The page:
1. Porsche are also doing their best to suck life out of the remainder of this season too. This was another team orders win. The no1 Porsche had it in the bag and was ordered to move over. Again.

  2. Nice to see Newgarden driving so well and not letting his big mistake at Watkins Glen hurt his confidence with all the pressure of this race.

  3. Newgarden raced in GP3 in 2010 with poor results, but look at him now. Although I wish there were other chassis makers involved other than just Dallara IndyCar is truly on a high-note right now. But they should close out the season on an oval, preferably Fontana…

    1. It’s too bad that racing makes its decisions on most drivers when they’re teenagers. Imagine all the late bloomers in other sports who would not have had great careers if people had given up on them when they were 17.

      1. Absolutely. I often think most drivers in European racing are brought up through the ranks too soon; they often aren’t sophisticated enough human beings to really do well in what is the most serious kind of motor racing.

    2. I agree, Sonoma is almost impossible to pass at. Ending the season on on of IndyCars unique aspects, an oval, would be a better way to close the season.

  4. Happy to see Newgarden take the Indycar title, but I found that race a bit of a chore to watch.

  5. That was the most F1-like Indycar race I’ve seen. Dueling pit strategies with relatively little on-track action for the lead, and a few good battles in the mid-field.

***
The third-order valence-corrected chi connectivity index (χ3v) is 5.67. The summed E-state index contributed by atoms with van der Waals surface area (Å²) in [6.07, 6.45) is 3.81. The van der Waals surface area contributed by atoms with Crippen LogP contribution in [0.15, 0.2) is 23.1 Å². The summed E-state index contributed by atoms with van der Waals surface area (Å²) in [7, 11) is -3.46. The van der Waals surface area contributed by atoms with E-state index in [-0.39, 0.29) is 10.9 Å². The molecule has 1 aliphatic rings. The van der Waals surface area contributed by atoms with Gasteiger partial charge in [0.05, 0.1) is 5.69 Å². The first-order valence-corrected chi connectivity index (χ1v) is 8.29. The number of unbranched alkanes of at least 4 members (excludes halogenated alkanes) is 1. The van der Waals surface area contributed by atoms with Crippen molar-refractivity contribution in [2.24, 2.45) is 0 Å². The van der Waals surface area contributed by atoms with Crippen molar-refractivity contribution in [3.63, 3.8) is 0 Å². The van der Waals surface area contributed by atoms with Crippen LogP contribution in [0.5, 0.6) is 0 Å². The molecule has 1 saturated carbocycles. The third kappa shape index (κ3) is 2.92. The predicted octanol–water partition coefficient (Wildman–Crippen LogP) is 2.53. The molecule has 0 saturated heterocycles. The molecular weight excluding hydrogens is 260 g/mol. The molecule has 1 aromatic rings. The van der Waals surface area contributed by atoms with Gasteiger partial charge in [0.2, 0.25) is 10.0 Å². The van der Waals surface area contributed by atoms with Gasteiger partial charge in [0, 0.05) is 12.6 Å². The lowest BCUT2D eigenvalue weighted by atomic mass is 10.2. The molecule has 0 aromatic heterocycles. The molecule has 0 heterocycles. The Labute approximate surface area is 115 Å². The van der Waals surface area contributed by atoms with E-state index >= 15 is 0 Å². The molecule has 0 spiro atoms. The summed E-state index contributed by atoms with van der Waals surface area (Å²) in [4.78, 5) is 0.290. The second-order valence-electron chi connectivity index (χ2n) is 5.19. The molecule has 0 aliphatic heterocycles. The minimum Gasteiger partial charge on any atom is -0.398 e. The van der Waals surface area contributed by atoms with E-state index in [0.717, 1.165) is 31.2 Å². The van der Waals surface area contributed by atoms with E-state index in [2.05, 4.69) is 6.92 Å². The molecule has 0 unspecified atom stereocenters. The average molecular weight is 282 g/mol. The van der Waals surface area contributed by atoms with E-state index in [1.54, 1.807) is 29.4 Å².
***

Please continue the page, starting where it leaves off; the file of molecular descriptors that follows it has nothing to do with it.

I’m not complaining, as I’m obviously a fan of Formula 1, but that’s what it was like.

    1. I agree. For a moment it looked like Newgarden might really push for the win, which would have been exciting, but in this case it made sense for him to back off.

  6. Newgarden is a driver that Formula 1 is worth to have. And Alexander Rossi: What an improvement. 11th last year, now 7th this year.

    Wait until American F1 fans will ask Liberty Group on when they will have US talent (Even from Indy Car) in Formula 1.

    1. I think HAAS missed the mark by not picking up Rossi. As an American, I hope there will be someone representing the US soon.

  7. I think we’re all agreed that Sears Point Raceway is a a bit of an anti-climatic venue for Indycar’s finale. I must admit that I nodded off only to awake and find things pretty much as they were before I fell asleep! Still, an excellent and unpredictable season with some fine racing throughout the field. Next season can’t come soon enough as far as I’m concerned.
    And, on only a slightly sycophantic note, I’ve really enjoyed the BT Sport commentary (Indy excluded (grrrr)) this season (and Paul Tracy).